• Grandma-Marilyn profile imageAUTHOR

      Grandma-Marilyn 

      7 years ago

      @LabKittyDesign: Unfortunately, this is true. Once I get over this funk I am in, I plan to show some more endangered animals. I just fell in love with this cutie.

      Let's hope it is us eating the cockroaches. YUCK!

    • LabKittyDesign profile image

      LabKittyDesign 

      7 years ago

      Sadly, the Margay is just the tip of the iceberg. Ian Anderson - of Jethro Tull fame (!) - has a list of some of the other endangered small-cat species on his site. It includes the Ocelot, Geoffroy's Cat, Pallas' Cat, the Marbled Cat, the Fishing Cat, the Flat-headed Cat, the Rusty-spotted Cat, the Iriomote Cat, the Bornean Bay Cat, the Jaguarundi, and the Kodkod.

      And these are just the small cats. Add to that the big cats. And the non-cats. And the non-mammals. It just goes on and on.

      Seems like eventually the only two species left on the planet will be humans and cockroaches, one of which will eat the other...

    • imolaK profile image

      imolaK 

      7 years ago

      This is the first time to read about the Margay. Thank you for sharing this lens with us. Blessed by an Angel!

    • indigoj profile image

      Indigo Janson 

      7 years ago from UK

      I've never heard of the Margay... what a shame it is endangered. I live in Scotland where we too have an endangered wildcat. Looking forward to learning about the other endangered animals once you've added them.

    • ChrisDay LM profile image

      ChrisDay LM 

      7 years ago

      Didn't know about the Margay - Thanks for the information.

    working

    This website uses cookies

    As a user in the EEA, your approval is needed on a few things. To provide a better website experience, hubpages.com uses cookies (and other similar technologies) and may collect, process, and share personal data. Please choose which areas of our service you consent to our doing so.

    For more information on managing or withdrawing consents and how we handle data, visit our Privacy Policy at: https://hubpages.com/privacy-policy#gdpr

    Show Details
    Necessary
    HubPages Device IDThis is used to identify particular browsers or devices when the access the service, and is used for security reasons.
    LoginThis is necessary to sign in to the HubPages Service.
    Google RecaptchaThis is used to prevent bots and spam. (Privacy Policy)
    AkismetThis is used to detect comment spam. (Privacy Policy)
    HubPages Google AnalyticsThis is used to provide data on traffic to our website, all personally identifyable data is anonymized. (Privacy Policy)
    HubPages Traffic PixelThis is used to collect data on traffic to articles and other pages on our site. Unless you are signed in to a HubPages account, all personally identifiable information is anonymized.
    Amazon Web ServicesThis is a cloud services platform that we used to host our service. (Privacy Policy)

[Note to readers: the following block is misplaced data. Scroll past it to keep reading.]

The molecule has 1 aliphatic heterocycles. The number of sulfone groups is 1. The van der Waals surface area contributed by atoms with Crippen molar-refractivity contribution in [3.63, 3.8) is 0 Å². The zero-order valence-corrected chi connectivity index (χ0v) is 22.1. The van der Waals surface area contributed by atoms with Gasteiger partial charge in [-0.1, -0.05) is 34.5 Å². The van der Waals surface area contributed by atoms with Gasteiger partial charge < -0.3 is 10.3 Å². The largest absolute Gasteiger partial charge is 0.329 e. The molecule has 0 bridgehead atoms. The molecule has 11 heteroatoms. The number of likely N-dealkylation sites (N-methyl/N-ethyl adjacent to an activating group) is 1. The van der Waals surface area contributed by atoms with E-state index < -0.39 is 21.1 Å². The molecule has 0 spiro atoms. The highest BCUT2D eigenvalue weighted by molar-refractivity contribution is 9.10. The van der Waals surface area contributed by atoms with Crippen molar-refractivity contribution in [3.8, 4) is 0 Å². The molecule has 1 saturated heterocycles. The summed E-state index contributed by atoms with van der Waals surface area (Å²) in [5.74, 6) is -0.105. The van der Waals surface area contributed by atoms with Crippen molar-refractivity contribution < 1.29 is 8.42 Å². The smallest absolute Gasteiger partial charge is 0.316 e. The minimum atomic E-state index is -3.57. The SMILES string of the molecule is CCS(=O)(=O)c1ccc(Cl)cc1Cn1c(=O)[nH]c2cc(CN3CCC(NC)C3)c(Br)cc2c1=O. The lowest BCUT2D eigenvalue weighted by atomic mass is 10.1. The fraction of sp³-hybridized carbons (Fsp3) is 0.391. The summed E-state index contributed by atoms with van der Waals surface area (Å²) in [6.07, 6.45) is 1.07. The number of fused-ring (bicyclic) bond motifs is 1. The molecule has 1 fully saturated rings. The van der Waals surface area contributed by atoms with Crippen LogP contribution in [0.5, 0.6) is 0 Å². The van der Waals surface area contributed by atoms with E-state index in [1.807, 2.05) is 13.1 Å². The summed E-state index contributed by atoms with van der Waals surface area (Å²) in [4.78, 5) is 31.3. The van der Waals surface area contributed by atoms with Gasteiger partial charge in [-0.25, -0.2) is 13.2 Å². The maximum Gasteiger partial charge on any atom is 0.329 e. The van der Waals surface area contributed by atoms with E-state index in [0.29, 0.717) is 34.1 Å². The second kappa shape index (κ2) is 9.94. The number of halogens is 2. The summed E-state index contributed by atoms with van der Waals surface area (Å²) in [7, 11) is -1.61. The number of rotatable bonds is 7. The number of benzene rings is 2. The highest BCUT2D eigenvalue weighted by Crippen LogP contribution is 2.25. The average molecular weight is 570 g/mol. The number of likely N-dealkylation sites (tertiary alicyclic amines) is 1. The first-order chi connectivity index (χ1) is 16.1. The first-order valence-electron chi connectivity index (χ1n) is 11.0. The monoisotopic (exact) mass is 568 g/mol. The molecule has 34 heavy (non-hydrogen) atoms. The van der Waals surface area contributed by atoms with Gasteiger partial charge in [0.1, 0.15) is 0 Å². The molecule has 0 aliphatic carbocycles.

CloudflareThis is a cloud CDN service that we use to efficiently deliver files required for our service to operate such as javascript, cascading style sheets, images, and videos. (Privacy Policy)
    Google Hosted LibrariesJavascript software libraries such as jQuery are loaded at endpoints on the googleapis.com or gstatic.com domains, for performance and efficiency reasons. (Privacy Policy)
    Features
    Google Custom SearchThis is feature allows you to search the site. (Privacy Policy)
    Google MapsSome articles have Google Maps embedded in them. (Privacy Policy)
    Google ChartsThis is used to display charts and graphs on articles and the author center. (Privacy Policy)
    Google AdSense Host APIThis service allows you to sign up for or associate a Google AdSense account with HubPages, so that you can earn money from ads on your articles. No data is shared unless you engage with this feature. (Privacy Policy)
    Google YouTubeSome articles have YouTube videos embedded in them. (Privacy Policy)
    VimeoSome articles have Vimeo videos embedded in them. (Privacy Policy)
    PaypalThis is used for a registered author who enrolls in the HubPages Earnings program and requests to be paid via PayPal. No data is shared with Paypal unless you engage with this feature. (Privacy Policy)
    Facebook LoginYou can use this to streamline signing up for, or signing in to your Hubpages account. No data is shared with Facebook unless you engage with this feature. (Privacy Policy)
    MavenThis supports the Maven widget and search functionality. (Privacy Policy)
    Marketing
    Google AdSenseThis is an ad network. (Privacy Policy)
    Google DoubleClickGoogle provides ad serving technology and runs an ad network. (Privacy Policy)
    Index ExchangeThis is an ad network. (Privacy Policy)
    SovrnThis is an ad network. (Privacy Policy)
    Facebook AdsThis is an ad network. (Privacy Policy)
    Amazon Unified Ad MarketplaceThis is an ad network. (Privacy Policy)
    AppNexusThis is an ad network. (Privacy Policy)
    OpenxThis is an ad network. (Privacy Policy)
    Rubicon ProjectThis is an ad network. (Privacy Policy)
    TripleLiftThis is an ad network. (Privacy Policy)
    Say MediaWe partner with Say Media to deliver ad campaigns on our sites. (Privacy Policy)
    Remarketing PixelsWe may use remarketing pixels from advertising networks such as Google AdWords, Bing Ads, and Facebook in order to advertise the HubPages Service to people that have visited our sites.
    Conversion Tracking PixelsWe may use conversion tracking pixels from advertising networks such as Google AdWords, Bing Ads, and Facebook in order to identify when an advertisement has successfully resulted in the desired action, such as signing up for the HubPages Service or publishing an article on the HubPages Service.
    Statistics
    Author Google AnalyticsThis is used to provide traffic data and reports to the authors of articles on the HubPages Service. (Privacy Policy)
    ComscoreComScore is a media measurement and analytics company providing marketing data and analytics to enterprises, media and advertising agencies, and publishers. Non-consent will result in ComScore only processing obfuscated personal data. (Privacy Policy)
    Amazon Tracking PixelSome articles display amazon products as part of the Amazon Affiliate program, this pixel provides traffic statistics for those products (Privacy Policy)